IF YOU’RE NORMAL, you are going to hate this Bible Question of the Week.
Not that you are absolutely abnormal if you like the question. Or that my friend who is asking the question – Wayne Sacchi – is 10 degrees shy of a snowflake.
It’s just that your average human soul would not ask a question like this unless they felt an urgent need for sedation.
As in, “Quick, I’m about to have an emergency appendectomy on the side of the road.”
What I find difficult to understand is why other human souls have exactly the opposite reaction. They find the question stimulating.
Here’s the question.
According to Paul are we justified by “faith in Christ” or by “the faithfulness of Christ”?
Wayne gives examples of two competing translations of the same Bible verse.
- Our faith: “Therefore, since we have been justified through faith, we have peace with God through our Lord Jesus Christ” (Romans 5:1 NIV).
- Christ’s faithfulness, too: “Therefore, since we have been made righteous through his faithfulness combined with our faith, we have peace with God through our Lord Jesus Christ” (Romans 5:1 CEB).
Wayne says, “I find the Common English Bible rendering more of an interpretation than a translation. I know Christ was faithful too, but I find this rendering strange to my Protestant ears. What do you think?”
Well, here’s what I think: With the world going to hell in a hand basket, why do theologians spend their time thinking about stuff like this?
To which a theologian would probably answer: The fact that the world is going to hell in a hand basket is why we spend our time thinking about stuff like this.
To which I would say: Spoken like a theologian. (It’s my article, I get the last word.)
Some Bible experts reading Paul’s words in the original Greek language say they see enough subtleties in the tense he used and in the phrasing of his words to justify the translation of the Common English Bible – that we need to include the faithfulness of Christ.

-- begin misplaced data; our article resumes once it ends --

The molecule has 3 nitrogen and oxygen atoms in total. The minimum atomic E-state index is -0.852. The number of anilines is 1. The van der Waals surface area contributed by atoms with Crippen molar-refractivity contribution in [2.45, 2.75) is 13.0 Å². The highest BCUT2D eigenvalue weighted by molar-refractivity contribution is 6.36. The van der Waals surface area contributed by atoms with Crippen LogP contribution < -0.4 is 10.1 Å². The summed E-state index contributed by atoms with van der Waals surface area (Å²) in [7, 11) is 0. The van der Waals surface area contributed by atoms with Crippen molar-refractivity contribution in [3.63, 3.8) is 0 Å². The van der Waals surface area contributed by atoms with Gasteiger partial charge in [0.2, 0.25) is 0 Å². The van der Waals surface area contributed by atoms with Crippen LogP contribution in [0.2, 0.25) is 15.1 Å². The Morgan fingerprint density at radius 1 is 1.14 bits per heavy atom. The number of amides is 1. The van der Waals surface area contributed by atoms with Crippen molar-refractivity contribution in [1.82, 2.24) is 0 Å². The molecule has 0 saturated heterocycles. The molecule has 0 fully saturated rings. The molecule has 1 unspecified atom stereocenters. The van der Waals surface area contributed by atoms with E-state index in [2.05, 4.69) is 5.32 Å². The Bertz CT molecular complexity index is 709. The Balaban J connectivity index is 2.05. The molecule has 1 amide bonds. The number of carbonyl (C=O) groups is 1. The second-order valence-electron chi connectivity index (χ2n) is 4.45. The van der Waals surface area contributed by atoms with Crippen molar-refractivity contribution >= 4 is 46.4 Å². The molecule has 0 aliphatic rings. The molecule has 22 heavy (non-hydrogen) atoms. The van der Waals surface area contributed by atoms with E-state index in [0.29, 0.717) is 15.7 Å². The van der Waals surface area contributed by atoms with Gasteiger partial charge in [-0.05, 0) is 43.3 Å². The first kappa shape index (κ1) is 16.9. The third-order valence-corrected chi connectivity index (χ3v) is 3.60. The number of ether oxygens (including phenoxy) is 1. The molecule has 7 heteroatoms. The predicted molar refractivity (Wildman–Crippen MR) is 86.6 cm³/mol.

But most seem to say Paul was talking about the leap of faith we take when we trust in Jesus, much like the leap of faith Abraham took when he raised the knife to sacrifice his son – a lethal action God stopped at the last second.
So most scholars would say we are saved by our faith in Christ.
But what do we have faith in if it’s not in the faithfulness of Christ?
Here is how Paul described Abraham’s faith a few lines earlier in his letter: “He never doubted that God would keep his promise” (Romans 4:20).
That seems to me to say Abraham had faith in God’s faithfulness.
My Protestant ears are okay with that.
Frankly, I thought I would be feeling drowsy by now. But I’m feeling a little perked up.
I don’t think I’m feeling juiced because of my faith. I think it’s because I’m grateful for the faithfulness of God and his Son.
Or it could be that two-week-old unpasteurized cider I finished off at lunchtime.
Nah. It had just a pleasantly light zing to it.
Seems to me the answer to this question is, both views are correct. God could have given up on the flawed humanity he created long ago, but instead, has remained faithful to us, as obviously He sees something within us worth redeeming. When we, in turn, place a childlike faith in Him, the relationship is complete.
Stephen M. Miller
I can’t argue with that, Tom. Thanks.
Thanks for using my question Steve. It’s not that I disagree with the statement that Christ’s faithfulness saves us and I like what Tom says, but I noticed that the CEB slips in that synergistic statement throughout the Book of Romans when the text does not say that! Anyway, I enjoy this Blog and Love to give you ideas for discussion.
Without the faithfulness of Christ, there would be no need for faith in Christ. If Jesus had not fulfilled the prophecy, we would only really be able to have faith in God.